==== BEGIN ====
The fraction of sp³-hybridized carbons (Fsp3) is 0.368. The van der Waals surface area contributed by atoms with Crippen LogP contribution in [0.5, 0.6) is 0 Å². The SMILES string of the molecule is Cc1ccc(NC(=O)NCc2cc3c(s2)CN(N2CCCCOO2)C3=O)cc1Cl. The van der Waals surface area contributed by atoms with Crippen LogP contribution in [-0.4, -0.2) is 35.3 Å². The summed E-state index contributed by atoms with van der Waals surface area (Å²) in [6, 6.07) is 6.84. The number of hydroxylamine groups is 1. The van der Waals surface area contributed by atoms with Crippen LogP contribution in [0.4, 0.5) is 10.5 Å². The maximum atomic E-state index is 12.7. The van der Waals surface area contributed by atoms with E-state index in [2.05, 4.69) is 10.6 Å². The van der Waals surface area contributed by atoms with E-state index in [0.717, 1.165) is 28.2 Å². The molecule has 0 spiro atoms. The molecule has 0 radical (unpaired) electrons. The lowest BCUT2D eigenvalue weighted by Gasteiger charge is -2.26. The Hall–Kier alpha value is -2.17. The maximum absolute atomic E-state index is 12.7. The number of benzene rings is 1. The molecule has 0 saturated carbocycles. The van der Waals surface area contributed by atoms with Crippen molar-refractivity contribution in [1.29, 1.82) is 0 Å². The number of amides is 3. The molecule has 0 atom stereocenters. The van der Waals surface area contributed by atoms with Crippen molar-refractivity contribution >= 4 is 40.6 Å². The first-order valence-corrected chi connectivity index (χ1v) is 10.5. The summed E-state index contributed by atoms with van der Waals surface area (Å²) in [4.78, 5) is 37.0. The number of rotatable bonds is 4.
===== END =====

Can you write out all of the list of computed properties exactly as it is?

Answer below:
The fraction of sp³-hybridized carbons (Fsp3) is 0.368. The van der Waals surface area contributed by atoms with Crippen LogP contribution in [0.5, 0.6) is 0 Å². The SMILES string of the molecule is Cc1ccc(NC(=O)NCc2cc3c(s2)CN(N2CCCCOO2)C3=O)cc1Cl. The van der Waals surface area contributed by atoms with Crippen LogP contribution in [-0.4, -0.2) is 35.3 Å². The summed E-state index contributed by atoms with van der Waals surface area (Å²) in [6, 6.07) is 6.84. The number of hydroxylamine groups is 1. The van der Waals surface area contributed by atoms with Crippen LogP contribution in [0.4, 0.5) is 10.5 Å². The maximum atomic E-state index is 12.7. The van der Waals surface area contributed by atoms with E-state index in [2.05, 4.69) is 10.6 Å². The van der Waals surface area contributed by atoms with E-state index in [0.717, 1.165) is 28.2 Å². The molecule has 0 spiro atoms. The molecule has 0 radical (unpaired) electrons. The lowest BCUT2D eigenvalue weighted by Gasteiger charge is -2.26. The Hall–Kier alpha value is -2.17. The maximum absolute atomic E-state index is 12.7. The number of benzene rings is 1. The molecule has 0 saturated carbocycles. The van der Waals surface area contributed by atoms with Crippen molar-refractivity contribution in [1.29, 1.82) is 0 Å². The number of amides is 3. The molecule has 0 atom stereocenters. The van der Waals surface area contributed by atoms with Crippen molar-refractivity contribution >= 4 is 40.6 Å². The first-order valence-corrected chi connectivity index (χ1v) is 10.5. The summed E-state index contributed by atoms with van der Waals surface area (Å²) in [4.78, 5) is 37.0. The number of rotatable bonds is 4.